I know not every woman who grew up without a biological father's love has this type of experience. But all of us can know the love of God as our heavenly Father.

    Psalm 68:5 describes God as "a father to the fatherless." It's a theme woven throughout Scripture from beginning to end. Our God loves orphans and rescues the abandoned. This is a work close to His heart.

    Later that evening, after Dad's surgery, I sat in the shadows with the rhythmic swish of the respirator the only sound in the room. I silently offered up gratitude.

    First, because my dad had made it through the surgery.

    Second, because this man partnered with God's heartbeat when he stepped in to love two little girls without a daddy.

    I leaned over the bed and whispered the words I could no longer hold back: "Thank you, Dad."

    And thank You, God, for loving me with a perfect Father's love.

    Dear Lord, thank You for loving me as a Heavenly Father. Thank You for bringing people into my life who partnered with You in that love. In Jesus' Name, Amen.

    TRUTH FOR TODAY:
    Matthew 25:35-36, "For I was hungry and you gave me food, I was thirsty and you gave me drink, I was a stranger and you welcomed me, I was naked and you clothed me, I was sick and you visited me, I was in prison and you came to me." (ESV)

    James 2:15-17, "Dear friends, do you think you'll get anywhere in this if you learn all the right words but never do anything? Does merely talking about faith indicate that a person really has it?" (The Message)

    REFLECT AND RESPOND:
    We can get so busy, or even focused on what we don't have, that we neglect to love others as God loves us. How might you love someone today with God's love?

    This Sunday is Father's Day in America, and we know not everyone has a strong example of a father. However, many of us have experienced unconditional love from someone older and wiser. How can you show appreciation? One way is to say thank you. Write a note (don't wait!) to say thank you to one person who showed you the love of a father.

    © 2014 by Suzie Eller. All rights reserved.

    Proverbs 31 Ministries
    630 Team Rd., Suite 100
    Matthews, NC 28105
    www.Proverbs31.org


    This post was posted in Daily Devotion, Proverbs 31 and was tagged with Psalm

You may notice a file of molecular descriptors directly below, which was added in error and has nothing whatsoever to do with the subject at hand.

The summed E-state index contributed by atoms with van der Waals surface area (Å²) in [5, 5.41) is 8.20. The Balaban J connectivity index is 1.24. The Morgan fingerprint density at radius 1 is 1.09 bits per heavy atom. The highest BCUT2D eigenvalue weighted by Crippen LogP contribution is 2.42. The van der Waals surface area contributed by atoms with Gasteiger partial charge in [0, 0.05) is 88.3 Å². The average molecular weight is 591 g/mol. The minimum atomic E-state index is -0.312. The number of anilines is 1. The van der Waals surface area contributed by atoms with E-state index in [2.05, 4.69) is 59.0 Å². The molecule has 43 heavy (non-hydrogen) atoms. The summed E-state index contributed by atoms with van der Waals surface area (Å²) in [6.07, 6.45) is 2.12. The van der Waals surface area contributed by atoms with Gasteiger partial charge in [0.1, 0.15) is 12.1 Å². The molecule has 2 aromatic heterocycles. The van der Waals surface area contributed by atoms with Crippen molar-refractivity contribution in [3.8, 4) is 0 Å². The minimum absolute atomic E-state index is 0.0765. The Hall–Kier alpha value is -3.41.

• Heart Knowledge

    Posted on June 12, 2014 by Boyd Bailey

    Boyd Bailey

    If you declare with your mouth, “Jesus is Lord,” and believe in your heart that God raised him from the dead, you will be saved. For it is with your heart that you believe and are justified, and it is with your mouth that you profess your faith and are saved.” Romans 10:9-10

    There is a very important distinction between heart knowledge and head knowledge. A person can know facts about God in her head, without applying it to her heart by faith. A man or woman can hear all the right things, say the right things, attend church, and still be 18 inches away from heaven—the distance between the head and the heart.

    We can play church, masquerade our true heart to others, and even fool ourselves, but God cannot be fooled. We can volunteer in ministry, give money and have accolades from genuine Christians, but has our heart truly been transformed by the grace of God? Evidence of conversion is a public declaration of Jesus as Lord, and an internal confession that God raised Him from the dead. A heart engaged with eternity is saved from sin.

    “The Lord says: 'These people come near to me with their mouth and honor me with their lips, but their hearts are far from me. Their worship of me is based on merely human rules they have been taught'” (Isaiah 29:13).

    Where are you on the continuum of your commitment to Christ? Are you still seeking? Have you crossed over the line of belief by bowing in humble submission to your Savior and Lord Jesus? Be honest with yourself and God if you have not given your heart to heaven. Pray for the Lord to help your unbelief, and be bold to request prayer from others.

    What life event will it take to lead you to authentic faith and repentance? Marriage? The birth of a child? The loss of a child? The loss of a parent? Health issues? Financial brokenness? When we are on our back, our heart looks to heaven for help. When we drop to our knees in humble prayer, we see the Lord lifted up, and we invite His warm embrace.